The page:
Nobel Prize

“Hansen made fundamental contributions first by developing an econometric method – the Generalized Method of Moments (GMM), presented in a paper in 1982 – designed to make it possible to deal with the particular features of asset-price data, and then by applying it in a sequence of studies.”

Economic Sciences Prize Committee of the Royal Swedish Academy of Sciences

In 2013, Lars Peter Hansen was a recipient of the Sveriges Riksbank Prize in Economic Sciences in Memory of Alfred Nobel for his work advancing understanding of asset prices through empirical analysis. Hansen developed statistical tools and methods that deepen analysis of the connections between financial markets and the macroeconomy. “Economists build models to try to understand risk aversion and how it affects prices. My work tries to understand ways those models work and the ways they don’t,” explained Hansen.

In the 1980s, Hansen became the leading contributor to the development and application of rigorous estimation and testing methods for financial data. His 1982 Econometrica paper, “Large Sample Properties of Generalized-Methods of Moments Estimators,” outlined time series statistical methods that made it possible to investigate one part of an economic model without having to fully specify and estimate all of the model ingredients. Known as GMM, this method fundamentally altered empirical research in finance and macroeconomics.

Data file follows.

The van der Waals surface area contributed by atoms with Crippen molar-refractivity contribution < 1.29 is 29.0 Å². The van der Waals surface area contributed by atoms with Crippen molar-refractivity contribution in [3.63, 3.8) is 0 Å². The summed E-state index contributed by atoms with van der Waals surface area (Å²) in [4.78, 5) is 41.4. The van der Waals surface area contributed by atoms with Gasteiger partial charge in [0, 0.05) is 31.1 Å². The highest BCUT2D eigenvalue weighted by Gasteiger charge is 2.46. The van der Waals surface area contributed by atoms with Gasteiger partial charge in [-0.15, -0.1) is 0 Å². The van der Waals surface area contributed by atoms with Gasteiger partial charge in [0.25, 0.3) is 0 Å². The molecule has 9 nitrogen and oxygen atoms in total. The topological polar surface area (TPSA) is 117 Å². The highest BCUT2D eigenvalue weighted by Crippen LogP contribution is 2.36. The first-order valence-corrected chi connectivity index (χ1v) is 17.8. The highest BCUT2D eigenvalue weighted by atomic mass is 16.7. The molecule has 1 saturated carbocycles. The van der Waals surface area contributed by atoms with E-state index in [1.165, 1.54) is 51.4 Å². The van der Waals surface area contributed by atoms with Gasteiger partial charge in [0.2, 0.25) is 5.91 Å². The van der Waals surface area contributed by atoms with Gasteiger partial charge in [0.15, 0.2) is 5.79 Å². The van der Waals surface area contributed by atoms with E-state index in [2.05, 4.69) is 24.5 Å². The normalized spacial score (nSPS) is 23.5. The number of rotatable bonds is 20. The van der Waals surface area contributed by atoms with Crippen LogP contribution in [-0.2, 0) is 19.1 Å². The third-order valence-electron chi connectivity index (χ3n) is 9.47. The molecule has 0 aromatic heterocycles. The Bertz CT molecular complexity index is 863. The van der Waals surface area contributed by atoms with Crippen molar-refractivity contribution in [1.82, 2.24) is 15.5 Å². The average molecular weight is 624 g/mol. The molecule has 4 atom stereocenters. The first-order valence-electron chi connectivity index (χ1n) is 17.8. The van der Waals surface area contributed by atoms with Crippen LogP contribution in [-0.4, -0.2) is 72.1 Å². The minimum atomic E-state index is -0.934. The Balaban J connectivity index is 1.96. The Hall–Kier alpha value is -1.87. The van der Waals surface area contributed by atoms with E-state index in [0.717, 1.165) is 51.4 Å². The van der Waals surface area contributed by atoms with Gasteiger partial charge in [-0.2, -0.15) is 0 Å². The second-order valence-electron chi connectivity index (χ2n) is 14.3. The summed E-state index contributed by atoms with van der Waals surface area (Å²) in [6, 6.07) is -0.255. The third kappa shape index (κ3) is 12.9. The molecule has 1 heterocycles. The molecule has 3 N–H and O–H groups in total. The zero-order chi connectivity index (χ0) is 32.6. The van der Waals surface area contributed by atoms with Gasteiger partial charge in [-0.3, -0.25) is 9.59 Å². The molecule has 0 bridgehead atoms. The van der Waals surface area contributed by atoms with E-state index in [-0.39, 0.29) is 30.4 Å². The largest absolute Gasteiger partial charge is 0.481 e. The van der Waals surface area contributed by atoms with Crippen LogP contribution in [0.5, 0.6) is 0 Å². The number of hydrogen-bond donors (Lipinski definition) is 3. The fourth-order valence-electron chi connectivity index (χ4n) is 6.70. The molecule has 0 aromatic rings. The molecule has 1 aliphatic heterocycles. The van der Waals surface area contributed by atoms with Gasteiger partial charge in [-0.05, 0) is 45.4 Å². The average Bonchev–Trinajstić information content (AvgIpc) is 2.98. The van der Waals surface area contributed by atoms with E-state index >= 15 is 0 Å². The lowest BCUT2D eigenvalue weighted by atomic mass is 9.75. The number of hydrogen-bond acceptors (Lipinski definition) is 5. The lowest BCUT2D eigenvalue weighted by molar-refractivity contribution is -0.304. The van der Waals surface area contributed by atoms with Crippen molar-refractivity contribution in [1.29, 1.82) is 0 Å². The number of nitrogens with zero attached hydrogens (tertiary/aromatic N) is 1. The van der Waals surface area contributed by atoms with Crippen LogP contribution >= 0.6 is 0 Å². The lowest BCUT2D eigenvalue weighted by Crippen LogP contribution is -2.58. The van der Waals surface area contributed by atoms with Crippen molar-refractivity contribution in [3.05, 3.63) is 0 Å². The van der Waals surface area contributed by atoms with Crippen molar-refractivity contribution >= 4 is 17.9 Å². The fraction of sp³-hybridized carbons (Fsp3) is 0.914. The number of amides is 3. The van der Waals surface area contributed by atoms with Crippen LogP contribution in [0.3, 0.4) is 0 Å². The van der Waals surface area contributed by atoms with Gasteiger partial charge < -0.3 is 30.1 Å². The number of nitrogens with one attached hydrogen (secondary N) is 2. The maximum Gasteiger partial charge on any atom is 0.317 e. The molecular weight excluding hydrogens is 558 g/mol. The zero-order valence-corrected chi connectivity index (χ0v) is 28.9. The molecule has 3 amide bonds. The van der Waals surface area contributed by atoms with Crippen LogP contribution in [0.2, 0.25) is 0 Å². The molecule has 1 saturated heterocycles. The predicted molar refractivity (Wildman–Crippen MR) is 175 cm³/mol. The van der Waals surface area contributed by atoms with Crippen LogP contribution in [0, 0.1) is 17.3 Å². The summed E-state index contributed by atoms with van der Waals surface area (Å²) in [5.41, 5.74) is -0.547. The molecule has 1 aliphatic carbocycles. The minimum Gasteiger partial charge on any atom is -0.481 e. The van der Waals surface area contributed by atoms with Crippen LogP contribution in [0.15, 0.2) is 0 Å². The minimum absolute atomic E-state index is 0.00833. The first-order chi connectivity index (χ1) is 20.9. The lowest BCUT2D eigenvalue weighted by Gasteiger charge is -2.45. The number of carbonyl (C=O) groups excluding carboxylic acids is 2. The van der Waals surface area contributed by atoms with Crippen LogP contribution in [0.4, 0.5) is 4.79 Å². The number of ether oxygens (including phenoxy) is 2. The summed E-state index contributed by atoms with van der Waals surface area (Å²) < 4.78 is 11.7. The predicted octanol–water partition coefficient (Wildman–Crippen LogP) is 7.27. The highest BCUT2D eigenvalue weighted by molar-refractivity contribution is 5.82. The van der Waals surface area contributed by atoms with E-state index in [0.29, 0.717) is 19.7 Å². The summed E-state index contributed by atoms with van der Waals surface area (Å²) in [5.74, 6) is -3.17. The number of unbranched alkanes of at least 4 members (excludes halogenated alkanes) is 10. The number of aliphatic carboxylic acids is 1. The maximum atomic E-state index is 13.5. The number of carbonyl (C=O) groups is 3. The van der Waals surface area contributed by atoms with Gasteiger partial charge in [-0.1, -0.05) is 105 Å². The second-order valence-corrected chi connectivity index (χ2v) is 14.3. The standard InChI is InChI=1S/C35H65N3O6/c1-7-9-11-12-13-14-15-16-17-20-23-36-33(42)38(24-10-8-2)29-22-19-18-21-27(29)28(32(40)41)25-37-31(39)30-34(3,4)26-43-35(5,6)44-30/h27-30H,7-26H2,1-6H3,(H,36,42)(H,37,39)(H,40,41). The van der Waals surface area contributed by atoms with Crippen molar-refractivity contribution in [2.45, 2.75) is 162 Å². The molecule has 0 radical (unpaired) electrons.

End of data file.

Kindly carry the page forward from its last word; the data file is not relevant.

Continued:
“When you do analysis of these models, it’s nice to be able to study some things without having to study a full, fleshed out view of all parts of the economy,” Hansen said.

Hansen delivered his Nobel lecture, “Uncertainty Inside and Outside Economic Models,” on December 8, 2013 at Stockholm University. You can view this lecture in the video below.

Uncertainty Inside and Outside Economic Models

View Professor Hansen’s Nobel lecture, which he presented on December 18, 2013